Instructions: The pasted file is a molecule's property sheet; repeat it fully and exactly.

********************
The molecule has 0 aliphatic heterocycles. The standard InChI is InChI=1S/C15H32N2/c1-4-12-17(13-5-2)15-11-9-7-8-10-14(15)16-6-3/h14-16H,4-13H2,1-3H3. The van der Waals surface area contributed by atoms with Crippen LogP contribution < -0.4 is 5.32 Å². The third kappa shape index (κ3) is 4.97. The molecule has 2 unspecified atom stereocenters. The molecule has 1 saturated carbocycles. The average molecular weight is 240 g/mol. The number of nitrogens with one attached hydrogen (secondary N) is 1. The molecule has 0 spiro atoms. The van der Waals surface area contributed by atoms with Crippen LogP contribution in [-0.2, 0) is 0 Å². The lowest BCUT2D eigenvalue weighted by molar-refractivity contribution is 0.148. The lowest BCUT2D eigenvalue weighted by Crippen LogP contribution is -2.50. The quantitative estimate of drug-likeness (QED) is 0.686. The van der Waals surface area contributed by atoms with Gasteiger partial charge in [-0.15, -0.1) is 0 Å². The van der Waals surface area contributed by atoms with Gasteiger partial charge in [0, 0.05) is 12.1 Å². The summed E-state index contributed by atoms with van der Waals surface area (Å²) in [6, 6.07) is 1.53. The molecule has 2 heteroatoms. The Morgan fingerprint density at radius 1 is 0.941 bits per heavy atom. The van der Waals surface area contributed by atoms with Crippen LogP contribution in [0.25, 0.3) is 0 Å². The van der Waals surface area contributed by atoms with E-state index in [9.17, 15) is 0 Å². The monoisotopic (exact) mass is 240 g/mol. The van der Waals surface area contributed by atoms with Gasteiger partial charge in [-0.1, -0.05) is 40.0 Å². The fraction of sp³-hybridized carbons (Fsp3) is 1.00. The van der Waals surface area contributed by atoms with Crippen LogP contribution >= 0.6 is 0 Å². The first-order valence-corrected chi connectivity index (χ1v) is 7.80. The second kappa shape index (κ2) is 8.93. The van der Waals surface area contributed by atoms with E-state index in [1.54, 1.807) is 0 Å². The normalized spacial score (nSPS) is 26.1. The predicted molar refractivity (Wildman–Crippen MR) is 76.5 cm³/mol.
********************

The molecule has 0 aliphatic heterocycles. The standard InChI is InChI=1S/C15H32N2/c1-4-12-17(13-5-2)15-11-9-7-8-10-14(15)16-6-3/h14-16H,4-13H2,1-3H3. The van der Waals surface area contributed by atoms with Crippen LogP contribution < -0.4 is 5.32 Å². The third kappa shape index (κ3) is 4.97. The molecule has 2 unspecified atom stereocenters. The molecule has 1 saturated carbocycles. The average molecular weight is 240 g/mol. The number of nitrogens with one attached hydrogen (secondary N) is 1. The molecule has 0 spiro atoms. The van der Waals surface area contributed by atoms with Crippen LogP contribution in [-0.2, 0) is 0 Å². The lowest BCUT2D eigenvalue weighted by molar-refractivity contribution is 0.148. The lowest BCUT2D eigenvalue weighted by Crippen LogP contribution is -2.50. The quantitative estimate of drug-likeness (QED) is 0.686. The van der Waals surface area contributed by atoms with Gasteiger partial charge in [-0.15, -0.1) is 0 Å². The van der Waals surface area contributed by atoms with Gasteiger partial charge in [0, 0.05) is 12.1 Å². The summed E-state index contributed by atoms with van der Waals surface area (Å²) in [6, 6.07) is 1.53. The molecule has 2 heteroatoms. The Morgan fingerprint density at radius 1 is 0.941 bits per heavy atom. The van der Waals surface area contributed by atoms with Crippen LogP contribution in [0.25, 0.3) is 0 Å². The van der Waals surface area contributed by atoms with E-state index in [9.17, 15) is 0 Å². The monoisotopic (exact) mass is 240 g/mol. The van der Waals surface area contributed by atoms with Gasteiger partial charge in [-0.1, -0.05) is 40.0 Å². The fraction of sp³-hybridized carbons (Fsp3) is 1.00. The van der Waals surface area contributed by atoms with Crippen LogP contribution >= 0.6 is 0 Å². The first-order valence-corrected chi connectivity index (χ1v) is 7.80. The second kappa shape index (κ2) is 8.93. The van der Waals surface area contributed by atoms with E-state index in [1.54, 1.807) is 0 Å². The normalized spacial score (nSPS) is 26.1. The predicted molar refractivity (Wildman–Crippen MR) is 76.5 cm³/mol.